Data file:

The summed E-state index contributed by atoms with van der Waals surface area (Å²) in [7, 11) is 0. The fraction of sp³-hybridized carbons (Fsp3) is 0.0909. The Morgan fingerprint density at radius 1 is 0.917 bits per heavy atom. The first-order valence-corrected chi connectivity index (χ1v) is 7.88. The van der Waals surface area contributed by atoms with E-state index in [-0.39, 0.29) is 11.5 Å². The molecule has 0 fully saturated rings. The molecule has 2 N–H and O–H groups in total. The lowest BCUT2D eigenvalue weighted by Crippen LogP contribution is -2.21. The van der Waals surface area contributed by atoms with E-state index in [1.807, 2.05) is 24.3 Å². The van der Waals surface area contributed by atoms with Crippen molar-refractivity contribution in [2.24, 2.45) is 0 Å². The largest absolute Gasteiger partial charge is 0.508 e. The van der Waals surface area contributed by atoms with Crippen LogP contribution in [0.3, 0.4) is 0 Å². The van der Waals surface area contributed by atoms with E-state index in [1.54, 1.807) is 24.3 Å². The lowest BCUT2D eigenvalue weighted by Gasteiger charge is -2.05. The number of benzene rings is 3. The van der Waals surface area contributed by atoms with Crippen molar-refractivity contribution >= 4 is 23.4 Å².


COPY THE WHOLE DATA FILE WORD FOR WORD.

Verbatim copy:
The summed E-state index contributed by atoms with van der Waals surface area (Å²) in [7, 11) is 0. The fraction of sp³-hybridized carbons (Fsp3) is 0.0909. The Morgan fingerprint density at radius 1 is 0.917 bits per heavy atom. The first-order valence-corrected chi connectivity index (χ1v) is 7.88. The van der Waals surface area contributed by atoms with E-state index in [-0.39, 0.29) is 11.5 Å². The molecule has 0 fully saturated rings. The molecule has 2 N–H and O–H groups in total. The lowest BCUT2D eigenvalue weighted by Crippen LogP contribution is -2.21. The van der Waals surface area contributed by atoms with E-state index in [1.807, 2.05) is 24.3 Å². The van der Waals surface area contributed by atoms with Crippen molar-refractivity contribution in [2.24, 2.45) is 0 Å². The largest absolute Gasteiger partial charge is 0.508 e. The van der Waals surface area contributed by atoms with Crippen LogP contribution in [0.3, 0.4) is 0 Å². The van der Waals surface area contributed by atoms with E-state index in [1.54, 1.807) is 24.3 Å². The lowest BCUT2D eigenvalue weighted by Gasteiger charge is -2.05. The number of benzene rings is 3. The van der Waals surface area contributed by atoms with Crippen molar-refractivity contribution >= 4 is 23.4 Å².